On April 22, 1769, Jeanne Bécu, comtesse du Barry, better known as Madame du Barry, was introduced at the French court. Originally being only a seamstress, Madame du Barry should become Maîtresse-en-titre of Louis XV of France and the most powerful woman in France.
From Street Seller to Courtesan
Madame du Barry was born in Lorraine, France and had to support herself financially at the age of 15 or 16. It is assumed that she had started selling rather cheap jewelry on the streets of Paris and continued her career as a companion to an elderly widow, Madame de la Garde. Madame du Barry, back then still known as Jeanne Bécu, was considered highly attractive and her beauty also drew attention to Jean-Baptiste du Barry around 1763. He owned a casino and made Jeanne his mistress. He supported her career as a courtesan in Paris and made it possible for her to take several aristocratic men as brief lovers or clients. Jeanne became widely known across Paris as Mademoiselle Lange. To her clients belonged numerous aristocratic men and Jean du Barry started to see a huge potential of influencing the politics of Louis XV. In order to become a maîtresse-en-titre, Jeanne had to get married to Comte Guillaume du Barry.
Moving to the King’s Quarters
Jeanne moved in the King’s quarters and had a hard time fitting in. Many of the nobility would not accept the fact that a woman of the street had the audacity to interact with those above her station. Still, it is assumed that her husband often reminded her to speak of presentation with the king. After Jeanne had finally been presented to the Court at Versailles, she started to make friends and quickly accustomed herself to living in luxury. Madame du Barry became known as a very extravagant woman, who wore diamonds covering her neck and ears combined with extremely costly dresses. She became the king’s maîtresse déclarée and historians assume that she made as many friends as enemies at Court.
Jeanne’s Golden Age and the Affair of the Diamopnd Necklace
Duchesse de Grammont should become her most bitter rival, who did not hesitate to develop several plans to remove Jeanne with her brother. Still, Jeanne’s power in Court grew stronger as Choiseul sided with the Spanish against the British for possession of the Falkland Islands. When Jeanne found out about it, she exposed the news to the king, which resulted in the removal of Choiseul and his sister. This period is regarded as Jeanne’s golden age and her family received great benefits from her position. She became well known as a supporter of artists and the king often praised her in front of his acquaintances. Unfortunately for her, she grew increasingly unpopular because of the king’s financial extravagance towards her. For instance, Louis XV requested that Parisian jewellers Boehmer and Bassenge create an elaborate and spectacular jeweled necklace for du Barry in 1772. The necklace was neither completed nor paid for when the king passed away, which triggered a huge scandal. Queen Marie Antoinette was wrongly accused of bribing the Cardinal de Rohan, Archbishop of Strasbourg in the Alsace, to purchase it for her. These accusations would figure prominently in the onset of the French Revolution. This incident became well known as the famous Diamond Necklace.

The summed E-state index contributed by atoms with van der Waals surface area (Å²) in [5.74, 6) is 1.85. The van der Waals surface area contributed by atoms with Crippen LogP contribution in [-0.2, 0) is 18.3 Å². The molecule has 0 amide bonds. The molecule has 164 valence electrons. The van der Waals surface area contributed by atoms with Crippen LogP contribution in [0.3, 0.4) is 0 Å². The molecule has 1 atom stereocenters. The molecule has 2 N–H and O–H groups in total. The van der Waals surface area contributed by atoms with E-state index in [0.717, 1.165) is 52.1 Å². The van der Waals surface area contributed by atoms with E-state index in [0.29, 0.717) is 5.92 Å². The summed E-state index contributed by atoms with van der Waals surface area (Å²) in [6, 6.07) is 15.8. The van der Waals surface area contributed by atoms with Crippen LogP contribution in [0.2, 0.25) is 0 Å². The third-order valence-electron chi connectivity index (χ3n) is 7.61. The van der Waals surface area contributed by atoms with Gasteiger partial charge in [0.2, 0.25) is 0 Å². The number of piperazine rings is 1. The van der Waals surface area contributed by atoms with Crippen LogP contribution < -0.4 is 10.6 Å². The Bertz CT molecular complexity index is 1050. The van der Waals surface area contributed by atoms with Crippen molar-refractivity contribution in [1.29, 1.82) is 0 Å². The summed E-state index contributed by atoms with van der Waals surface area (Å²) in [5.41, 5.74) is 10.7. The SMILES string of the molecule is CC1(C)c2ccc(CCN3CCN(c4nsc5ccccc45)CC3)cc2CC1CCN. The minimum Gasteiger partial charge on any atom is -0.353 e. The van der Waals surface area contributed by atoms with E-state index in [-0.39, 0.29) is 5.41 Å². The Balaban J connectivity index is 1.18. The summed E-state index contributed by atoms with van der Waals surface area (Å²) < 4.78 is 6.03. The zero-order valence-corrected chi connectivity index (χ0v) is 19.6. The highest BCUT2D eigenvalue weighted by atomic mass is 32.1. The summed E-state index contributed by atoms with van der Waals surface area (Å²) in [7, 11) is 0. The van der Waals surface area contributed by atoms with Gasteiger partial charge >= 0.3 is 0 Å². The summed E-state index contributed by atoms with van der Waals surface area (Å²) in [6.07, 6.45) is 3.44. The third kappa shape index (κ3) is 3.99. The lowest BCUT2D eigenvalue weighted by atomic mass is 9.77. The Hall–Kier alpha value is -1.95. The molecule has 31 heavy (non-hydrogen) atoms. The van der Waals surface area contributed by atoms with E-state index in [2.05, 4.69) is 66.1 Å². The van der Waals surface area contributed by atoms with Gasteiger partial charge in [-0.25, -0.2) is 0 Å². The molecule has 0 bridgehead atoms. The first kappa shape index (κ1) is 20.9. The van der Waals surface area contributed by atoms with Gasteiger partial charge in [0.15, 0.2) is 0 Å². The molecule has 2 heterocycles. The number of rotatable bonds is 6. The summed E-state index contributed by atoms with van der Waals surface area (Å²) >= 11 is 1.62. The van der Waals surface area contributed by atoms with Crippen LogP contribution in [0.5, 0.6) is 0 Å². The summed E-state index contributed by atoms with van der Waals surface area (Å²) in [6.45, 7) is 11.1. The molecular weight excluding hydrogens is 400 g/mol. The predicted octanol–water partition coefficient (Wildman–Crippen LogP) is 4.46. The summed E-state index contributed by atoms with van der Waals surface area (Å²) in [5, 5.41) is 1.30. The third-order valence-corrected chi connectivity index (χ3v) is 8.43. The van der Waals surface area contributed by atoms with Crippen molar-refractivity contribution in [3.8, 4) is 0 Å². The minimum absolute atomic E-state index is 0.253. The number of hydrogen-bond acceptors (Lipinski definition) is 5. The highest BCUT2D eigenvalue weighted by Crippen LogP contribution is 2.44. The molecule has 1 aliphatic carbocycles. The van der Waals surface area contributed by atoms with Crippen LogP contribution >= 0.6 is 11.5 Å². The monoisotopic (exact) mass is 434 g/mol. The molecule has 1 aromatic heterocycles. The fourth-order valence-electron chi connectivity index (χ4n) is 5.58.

After the Death of the King
After the death of Louis XV, Jeanne was quickly exiled to the Abbey du Pont-aux-Dames near Meaux-en-Brie. After about one year, she was allowed to visit the surrounding countryside on condition, she returned and slept behind the abbey’s walls at sundown. Jeanne started to slowly recover and even managed to purchase some property. Later on, she fell in love with Henry Seymour while having a liaison with Louis Hercule Timolon de Cossé, Duke of Brissac. Brissac was captured while visiting Paris, and was slaughtered by a mob during the French Revolution and an angry crowd threw his head through her open window. Madame du Barry herself was arrested in 1793 for treason and beheaded by means of the guillotine on 8 December in the same year. Her last words to the executioner were
“Encore un moment, monsieur le bourreau” (One more moment, Mr. Executioner).
At yovisto academic video search, you may be interested in a video lecture on the French Revolution.
References and Further Reading:
-  Memoirs of the Comtesse Du Barry; with intimate details of her entire career as favorite of Louis XV
-  Madame Du Barry at Britannica
-  Madame Du Barry at Madame Guillotine
-  The Affair of the Diamond Necklace, SciHi Blog
-  Madame du Barry at Wikidata
-  Timeline of Mistresses of Louis XV of France, via DBpedia and Wikidata